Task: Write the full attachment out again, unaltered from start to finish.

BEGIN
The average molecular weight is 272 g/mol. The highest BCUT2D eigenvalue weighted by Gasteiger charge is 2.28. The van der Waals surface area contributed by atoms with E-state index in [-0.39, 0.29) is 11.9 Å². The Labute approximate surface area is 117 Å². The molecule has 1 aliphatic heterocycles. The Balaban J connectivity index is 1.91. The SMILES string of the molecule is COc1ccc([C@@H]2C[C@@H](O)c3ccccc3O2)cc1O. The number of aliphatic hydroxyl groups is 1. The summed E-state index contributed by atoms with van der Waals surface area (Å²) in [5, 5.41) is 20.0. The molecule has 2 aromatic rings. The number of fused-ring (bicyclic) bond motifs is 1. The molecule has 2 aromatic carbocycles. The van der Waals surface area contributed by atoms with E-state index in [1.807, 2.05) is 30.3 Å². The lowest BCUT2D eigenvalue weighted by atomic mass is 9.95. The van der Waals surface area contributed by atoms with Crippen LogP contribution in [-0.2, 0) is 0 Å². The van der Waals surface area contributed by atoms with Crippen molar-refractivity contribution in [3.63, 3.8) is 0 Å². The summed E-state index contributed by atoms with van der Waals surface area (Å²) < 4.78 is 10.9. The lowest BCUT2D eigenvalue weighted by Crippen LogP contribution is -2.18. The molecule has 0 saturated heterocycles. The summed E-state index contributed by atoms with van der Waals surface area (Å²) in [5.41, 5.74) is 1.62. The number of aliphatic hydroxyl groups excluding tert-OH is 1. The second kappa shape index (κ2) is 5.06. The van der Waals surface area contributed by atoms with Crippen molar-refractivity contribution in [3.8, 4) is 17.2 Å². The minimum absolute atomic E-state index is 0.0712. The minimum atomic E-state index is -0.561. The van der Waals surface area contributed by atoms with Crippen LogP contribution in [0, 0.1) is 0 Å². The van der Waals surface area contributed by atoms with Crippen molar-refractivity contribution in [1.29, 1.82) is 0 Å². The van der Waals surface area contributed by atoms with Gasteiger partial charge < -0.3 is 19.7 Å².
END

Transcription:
The average molecular weight is 272 g/mol. The highest BCUT2D eigenvalue weighted by Gasteiger charge is 2.28. The van der Waals surface area contributed by atoms with E-state index in [-0.39, 0.29) is 11.9 Å². The Labute approximate surface area is 117 Å². The molecule has 1 aliphatic heterocycles. The Balaban J connectivity index is 1.91. The SMILES string of the molecule is COc1ccc([C@@H]2C[C@@H](O)c3ccccc3O2)cc1O. The number of aliphatic hydroxyl groups is 1. The summed E-state index contributed by atoms with van der Waals surface area (Å²) in [5, 5.41) is 20.0. The molecule has 2 aromatic rings. The number of fused-ring (bicyclic) bond motifs is 1. The molecule has 2 aromatic carbocycles. The van der Waals surface area contributed by atoms with E-state index in [1.807, 2.05) is 30.3 Å². The lowest BCUT2D eigenvalue weighted by atomic mass is 9.95. The van der Waals surface area contributed by atoms with Crippen LogP contribution in [-0.2, 0) is 0 Å². The van der Waals surface area contributed by atoms with Crippen molar-refractivity contribution in [3.63, 3.8) is 0 Å². The summed E-state index contributed by atoms with van der Waals surface area (Å²) < 4.78 is 10.9. The lowest BCUT2D eigenvalue weighted by Crippen LogP contribution is -2.18. The molecule has 0 saturated heterocycles. The summed E-state index contributed by atoms with van der Waals surface area (Å²) in [5.41, 5.74) is 1.62. The number of aliphatic hydroxyl groups excluding tert-OH is 1. The second kappa shape index (κ2) is 5.06. The van der Waals surface area contributed by atoms with Crippen molar-refractivity contribution in [3.8, 4) is 17.2 Å². The minimum absolute atomic E-state index is 0.0712. The minimum atomic E-state index is -0.561. The van der Waals surface area contributed by atoms with Crippen LogP contribution in [0, 0.1) is 0 Å². The van der Waals surface area contributed by atoms with Crippen molar-refractivity contribution in [1.29, 1.82) is 0 Å². The van der Waals surface area contributed by atoms with Gasteiger partial charge < -0.3 is 19.7 Å².